The ridge between Highland and Silver Peaks looked even better in real-life than it did on the map, and I had a great time traversing along, admiring the views and enjoying the climbing. Much of it is along packed sand/talus slopes, easy to navigate, with some wind-blown trees dotting the saddle between the two peaks. The most interesting part technically was the rock climbing up and off the upper reaches of Highland Peak, though all straightforward to navigate. There was some snow on the north face of Highland Peak that I could see below me, somewhat surprising considering the late season. The combination of 10,000ft elevation and little sun seem to allow these patches to survive through the summer. As I passed the saddle and began the slow climb up to Silver Peak, I realized that I was getting tired. The sandier slopes gave way to larger granite blocks and boulders in the upper reaches. Silver Peak has two summits, and as I neared the closer one to the west I realized that the one further east was higher. Drats! That surprised me because the map shows Silver Peak on the western summit. I wouldn't have minded so much except for the several hundred feet of elevation I'd have to lose and regain as I crossed the saddle between the two. After I was about 50 yards past the west summit, it occurred to me that I ought to climb up to the western summit and check for a register, because it might just not be on that eastern peak. The map did place the elevation marker on the lower of the two summits even though I could now see the map clearly showed the east summit to be the high point.
Climbing back, and reaching the summit, there was a rusty register can sitting under some rocks. I was feeling rather relieved that I didn't trudge all the way to the other peak, though later it seemed that would have been the proper thing to do anyway. After all, it was higher. But at the time I was happy to be able to claim my second peak for the day. I didn't stay long at the summit as I eyed the terrain below me to the west, seeking out a return route. I could see Highway 4 several miles to the northwest, and the route seemed straightforward.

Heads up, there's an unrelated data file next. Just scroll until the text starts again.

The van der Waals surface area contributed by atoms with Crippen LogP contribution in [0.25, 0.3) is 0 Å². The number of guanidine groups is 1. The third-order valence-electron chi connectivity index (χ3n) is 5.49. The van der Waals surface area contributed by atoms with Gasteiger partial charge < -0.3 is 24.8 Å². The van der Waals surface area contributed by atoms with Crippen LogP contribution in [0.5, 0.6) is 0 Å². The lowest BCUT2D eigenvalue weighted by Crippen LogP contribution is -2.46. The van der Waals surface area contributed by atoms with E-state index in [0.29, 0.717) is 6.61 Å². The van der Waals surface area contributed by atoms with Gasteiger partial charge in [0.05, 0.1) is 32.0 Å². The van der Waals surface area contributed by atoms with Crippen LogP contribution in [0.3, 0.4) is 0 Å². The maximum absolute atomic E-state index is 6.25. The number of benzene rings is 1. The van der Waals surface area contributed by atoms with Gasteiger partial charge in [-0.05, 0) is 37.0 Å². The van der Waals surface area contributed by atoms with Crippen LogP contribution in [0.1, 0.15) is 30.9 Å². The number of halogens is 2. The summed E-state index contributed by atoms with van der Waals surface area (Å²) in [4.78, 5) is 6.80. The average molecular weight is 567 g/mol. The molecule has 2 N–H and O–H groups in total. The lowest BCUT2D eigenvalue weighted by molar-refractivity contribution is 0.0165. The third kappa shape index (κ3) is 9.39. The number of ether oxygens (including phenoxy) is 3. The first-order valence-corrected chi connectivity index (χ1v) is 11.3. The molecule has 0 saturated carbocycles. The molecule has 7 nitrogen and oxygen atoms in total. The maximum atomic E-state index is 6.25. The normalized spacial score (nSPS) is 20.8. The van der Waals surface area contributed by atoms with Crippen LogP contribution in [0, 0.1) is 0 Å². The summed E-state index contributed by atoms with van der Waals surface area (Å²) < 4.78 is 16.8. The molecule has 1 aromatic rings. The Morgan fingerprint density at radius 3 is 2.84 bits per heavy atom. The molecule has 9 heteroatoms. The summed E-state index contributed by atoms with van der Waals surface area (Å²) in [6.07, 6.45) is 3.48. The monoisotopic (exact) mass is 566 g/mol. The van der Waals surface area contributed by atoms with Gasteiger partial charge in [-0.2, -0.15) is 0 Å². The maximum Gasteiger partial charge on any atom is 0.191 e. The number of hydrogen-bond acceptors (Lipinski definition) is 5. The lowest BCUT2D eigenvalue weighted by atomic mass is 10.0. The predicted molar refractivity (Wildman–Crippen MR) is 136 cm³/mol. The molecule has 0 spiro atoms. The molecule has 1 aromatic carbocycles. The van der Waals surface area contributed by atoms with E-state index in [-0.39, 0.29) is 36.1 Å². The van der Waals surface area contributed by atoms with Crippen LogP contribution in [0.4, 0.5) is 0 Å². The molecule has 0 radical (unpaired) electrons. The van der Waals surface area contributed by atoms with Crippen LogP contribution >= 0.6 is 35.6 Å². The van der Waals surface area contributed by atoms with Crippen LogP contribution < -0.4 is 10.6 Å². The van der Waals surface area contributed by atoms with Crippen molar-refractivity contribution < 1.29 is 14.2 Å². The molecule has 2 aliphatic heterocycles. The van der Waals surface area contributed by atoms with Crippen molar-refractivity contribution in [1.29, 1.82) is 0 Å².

Down I went on the west side of Silver Peak. This turned out to be trickier than I had thought, as I had to do some careful routefinding to keep myself off the loose cliffs that crowded this side of the peak. Picking and choosing descent chutes, I managed to keep it all class 2 until I was down in the forest. From here it was a fun cross-country hike, through forest, open meadows, a little bushwhacking. I stayed high on the east side of Noble Creek until I was about half a mile from the highway. As I was contouring around the west side of Point 7844, I found myself on some unusually barren terrain. The slopes here are steep and chalky, with very little actually growing on the slopes. I gingerly walked along these slopes, being very careful not to slip. The danger wasn't serious, but a fall or slip might have caused me to slide 20 or 30 feet down some sandpaper-like ground, and likely tearing up some of my flesh in the process. A better tactic would have been to head for the creek more directly as I came across these slopes, but instead I went through the worst of it. Eventually I found myself down in the thickets by the creek, and once on the other side I soon found the trail that follows the creek in this canyon. I took this out to Highway 4, ending the more exciting part of the hike.
I began hiking up Highway 4, and from the looks of the map I had 3-4 miles to go to climb back up to Ebbetts Pass. I began thumbing a ride as I walked along, and after a dozen cars and five minutes, a kindly fisherman gave me a lift in his pickup. Back up at Ebbetts, I wasn't too surprised to not find the other two. I looked at the cooler inside the car, the ice-cold beers calling to me through the locked doors. As it wasn't my car, I didn't have the keys, and my dry lips would not be quenched so readily. I began hiking back out on the PCT to see if I could ambush the others on their return. Nothing like a good practical joke to end a fun day of hiking. After about a mile I spotted them, but I was exposed in the open without a place to duck behind. As I started to move towards the nearest tree, Steve spotted me and my plans were foiled. Oh well, maybe next time. We headed back together, taking the PCT to the trailhead east of the pass, then hiked back up Highway 4 towards our car. It was just about 7p when the three of us returned to Ebbetts Pass, the sun low on the horizon. The beer tasted just about as good as I had imagined for the last half hour, a perfect end to a grand day...
For more information see these SummitPost pages: Highland Peak - Silver Peak